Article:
Unlike many parts of the United States, Everglades National Park experiences two seasons rather than four. The dry winter season begins in mid or late November and usually continues into early May.
Unlike the wet, mosquito-filled summer, the winter and early part of spring offer drier weather, lower humidity, and fewer torrential rainstorms.
Instead of downpours, occasional and quick-moving squall lines pass through the area with wind and rain.
Every traveler will have a favorite time of the year to visit Everglades National Park. Visitors who come to the park during the drier late fall, winter, and early spring months should prepare for crowds.
Air-conditioning has made tourism more of a year-round activity in much of peninsular Florida than it was a century ago.
However, most of the time visitors spend within the Everglades either takes place outdoors or while traveling in their vehicles since there are no hotel or lodge accommodations within the park.
Fortunately, guests will contend with fewer insects during the dry season. Pleasant evenings, cooler days, and drier forecasts await.
These conditions also have an observable effect on the area’s wildlife. Although lower humidity remains constant during most of the dry season, there are noticeable temperature variations between early January and late April.
Those who visit Everglades National Park during the dry season should bring plenty of sunscreen, a jacket or sweater ‘just-in-case,’ insect repellant, and more than a little patience.
Related: Everglades in Summer and Fall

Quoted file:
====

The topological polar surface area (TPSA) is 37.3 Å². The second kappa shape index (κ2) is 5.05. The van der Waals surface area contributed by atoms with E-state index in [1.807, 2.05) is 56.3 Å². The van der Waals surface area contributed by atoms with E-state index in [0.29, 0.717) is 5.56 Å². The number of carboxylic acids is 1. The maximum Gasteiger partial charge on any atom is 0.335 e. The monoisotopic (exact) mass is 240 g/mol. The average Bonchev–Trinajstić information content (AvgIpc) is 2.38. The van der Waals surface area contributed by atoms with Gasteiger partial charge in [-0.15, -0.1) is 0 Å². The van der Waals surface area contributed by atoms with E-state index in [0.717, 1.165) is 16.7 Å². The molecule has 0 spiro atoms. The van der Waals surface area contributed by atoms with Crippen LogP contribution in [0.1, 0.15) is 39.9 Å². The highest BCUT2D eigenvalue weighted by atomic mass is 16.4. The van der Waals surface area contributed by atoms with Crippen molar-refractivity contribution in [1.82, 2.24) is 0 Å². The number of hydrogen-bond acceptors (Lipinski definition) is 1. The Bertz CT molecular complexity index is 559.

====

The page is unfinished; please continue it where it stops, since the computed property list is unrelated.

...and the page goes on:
Pros of Visiting Everglades National Park in Winter:
- Comfortable temperatures and lower humidity
- Numerous ranger-led programs, tours, and other outdoor activities
- Excellent opportunities to see wildlife, including alligators and migratory birds
- Infrequent rain and fewer pesky insects
- Hiking, biking, canoeing, and kayaking are more comfortable than in the wet season
- Reduced risk of unexpected rough tropical weather, such as hurricanes
Cons of Visiting Everglades National Park in Winter:
- Crowded areas at many observation points and along roadways
- Parking lots at overlooks, trails, visitor centers, and at Flamingo may become congested
- Difficulty taking some tours without advance reservations
- The lack of foodservice and concessions makes it difficult for those who do not pack enough
- Increased attendance may limit tour and camping options for those without reservations
Things to Do in Everglades National Park in Winter:
- Bird and nature watching
- Camping (but make reservations in advance)
- Hiking and biking along trails
- Canoeing and kayaking along waterways
- Taking available tours, such as airboats
- Enjoying ranger-led programs
Within the dry season, a period between mid-November and mid-May, weather conditions and visitor usage patterns do vary month-by-month. Some of these trends and additional information are included below.
Related: Everglades in Summer and Fall
Everglades in November
- Average Maximum Temperature: 83°F
- Average Minimum Temperature: 63°F
- Average Monthly Precipitation: 2.28 inches
By Thanksgiving, crowds begin to return to the Everglades to enjoy the transition to the dry season.